Hearing the Hurt
Rhetoric, Aesthetics, and Politics of the New Negro Movement
Publication Year: 2012
Published by: The University of Alabama Press
Title Page, Copyright
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The very idea of writing acknowledgments is both exhilarating and daunting. This sort of work arises out of spaces and times populated by folks who will be remembered here and by persons who will be sadly overlooked. I begin, therefore...
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Near the end of the final chapter of Black Reconstruction in America, his groundbreaking study of important sociological and cultural indices related to African American development following the American Civil War, W. E. B. Du Bois asked a question...
1. “Hearing the Hurt”
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In a lost essay entitled “The New Negro,” submitted to Century magazine in 1887, W. E. B. Du Bois articulated the cultural mission that he believed was charged to him and his intellectual comrades at Fisk University— a time he later referred to as the...
2. “Of Beauty and Death”: W. E. B. Du Bois’s Darkwater
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When W. E. B. Du Bois returned to New York harbor in February 1919, after witnessing firsthand in Europe the world trying to destroy itself, he was haunted by the intuition that the First World War had somehow followed him back across the Atlantic...
3. “The Last and Best Gift of Africa”: Du Bois, Dewey, and a Black Public
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W. E. B. Du Bois may have been seated comfortably in his high-back leather chair in the offices of the Crisis as he perused the morning mail in August 1925, a day that was sure to be a muggy one in New York City; but he almost certainly felt like the captain...
4. “Negro Youth Speaks”: Alain Locke and The New Negro
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Several years before her emergence as a prolific and eccentric writer, Zora Neale Hurston counted herself as one of the fortunate recipients of Alain Locke’s counsel as an up-and- coming New Negro. Locke’s advice and guidance began when...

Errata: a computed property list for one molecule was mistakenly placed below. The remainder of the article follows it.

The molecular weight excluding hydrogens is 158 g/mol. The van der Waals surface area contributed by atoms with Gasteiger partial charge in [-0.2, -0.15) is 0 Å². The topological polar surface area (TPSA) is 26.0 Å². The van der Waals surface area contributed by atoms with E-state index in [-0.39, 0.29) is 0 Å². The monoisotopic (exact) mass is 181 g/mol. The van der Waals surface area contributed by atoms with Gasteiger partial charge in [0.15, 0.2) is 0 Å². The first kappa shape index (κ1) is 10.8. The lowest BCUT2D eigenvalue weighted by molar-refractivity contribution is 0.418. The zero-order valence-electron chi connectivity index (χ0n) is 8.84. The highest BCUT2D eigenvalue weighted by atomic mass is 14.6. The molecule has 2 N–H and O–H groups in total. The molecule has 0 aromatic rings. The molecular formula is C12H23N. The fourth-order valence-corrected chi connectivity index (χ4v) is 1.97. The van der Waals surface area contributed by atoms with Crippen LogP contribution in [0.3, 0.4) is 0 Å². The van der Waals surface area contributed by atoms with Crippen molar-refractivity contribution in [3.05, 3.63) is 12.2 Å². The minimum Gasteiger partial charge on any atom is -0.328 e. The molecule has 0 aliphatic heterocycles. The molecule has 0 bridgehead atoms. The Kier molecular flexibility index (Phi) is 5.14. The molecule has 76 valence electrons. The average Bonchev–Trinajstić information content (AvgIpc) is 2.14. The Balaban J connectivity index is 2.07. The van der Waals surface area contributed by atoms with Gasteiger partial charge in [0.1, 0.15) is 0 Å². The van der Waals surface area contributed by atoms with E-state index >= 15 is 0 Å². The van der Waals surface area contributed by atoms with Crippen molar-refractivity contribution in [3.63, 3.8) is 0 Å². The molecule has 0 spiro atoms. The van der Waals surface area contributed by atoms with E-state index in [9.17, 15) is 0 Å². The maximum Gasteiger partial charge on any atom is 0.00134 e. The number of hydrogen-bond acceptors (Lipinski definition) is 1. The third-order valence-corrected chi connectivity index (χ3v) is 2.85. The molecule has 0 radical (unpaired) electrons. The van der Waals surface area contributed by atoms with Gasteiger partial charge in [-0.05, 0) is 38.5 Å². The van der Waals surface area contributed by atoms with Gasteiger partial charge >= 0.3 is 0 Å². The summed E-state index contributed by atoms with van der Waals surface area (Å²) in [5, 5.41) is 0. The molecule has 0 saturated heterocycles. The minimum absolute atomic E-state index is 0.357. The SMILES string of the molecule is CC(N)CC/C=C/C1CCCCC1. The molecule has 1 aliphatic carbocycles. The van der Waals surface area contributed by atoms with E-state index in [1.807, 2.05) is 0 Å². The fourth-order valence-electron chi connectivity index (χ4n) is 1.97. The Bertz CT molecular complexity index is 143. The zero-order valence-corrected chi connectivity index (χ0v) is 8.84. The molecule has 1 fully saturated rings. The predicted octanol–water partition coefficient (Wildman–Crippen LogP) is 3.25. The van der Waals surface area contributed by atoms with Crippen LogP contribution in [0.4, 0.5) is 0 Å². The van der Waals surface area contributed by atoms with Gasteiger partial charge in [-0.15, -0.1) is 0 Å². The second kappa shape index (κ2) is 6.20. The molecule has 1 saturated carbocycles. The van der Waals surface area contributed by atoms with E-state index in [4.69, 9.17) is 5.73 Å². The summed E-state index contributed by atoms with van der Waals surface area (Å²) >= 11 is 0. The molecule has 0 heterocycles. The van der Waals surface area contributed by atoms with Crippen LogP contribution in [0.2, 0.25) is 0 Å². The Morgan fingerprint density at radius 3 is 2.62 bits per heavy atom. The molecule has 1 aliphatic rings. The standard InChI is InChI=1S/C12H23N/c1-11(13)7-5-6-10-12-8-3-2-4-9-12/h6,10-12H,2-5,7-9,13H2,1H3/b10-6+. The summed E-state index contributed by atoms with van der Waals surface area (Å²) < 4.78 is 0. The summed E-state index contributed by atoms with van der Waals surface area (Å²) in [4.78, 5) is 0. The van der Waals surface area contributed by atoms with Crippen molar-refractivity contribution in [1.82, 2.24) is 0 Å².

5. “A Lampblacked Anglo-Saxon”: George Schuyler and Langston Hughes in the Nation
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When Freda Kirchwey, the managing editor of the Nation, sorted through her mail on a crisp and clear October morning in 1925, she was both amused and annoyed by a submission from a rising journalistic star working for the Pittsburgh Courier...
6. “All Art Is Propaganda”: The Politics of a New Negro Aesthetics
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In his autobiography The Big Sea, Langston Hughes characterized the Harlem of the 1920s as a time and a place where “the Negro was in vogue.”1 This observation should be understood not simply as black life and culture being in fashion or in style...
7. “Paul’s Committed Suicide”: A Utopist Tragedy in Wallace Thurman’s Infants of the Spring
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In a letter dated October 8, 1928, Alain LeRoy Locke advised Scholley Pace Alexander, business manager of the soon-to- be- published literary magazine, Harlem: A Forum of Negro Life, about the new venture’s proper place in the New Negro movement and warned...
8. “You Mean You Don’t Want Me, ’Rene?”: Anxiety, Desire, and Madness in Nella Larsen’s Passing
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By spring of 1929, Alfred Knopf Publishing required little encouragement to distribute new literary works produced by younger members of the New Negro movement. Having already published Langston Hughes’s first two collections of poems...
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The New Negro movement was pronounced dead by 1935. This obituary in part reflected the economic catastrophe that impelled some formerly wealthy persons to fling themselves out of office windows. The death notice was true in the sense that the declaration...
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Page Count: 256
Publication Year: 2012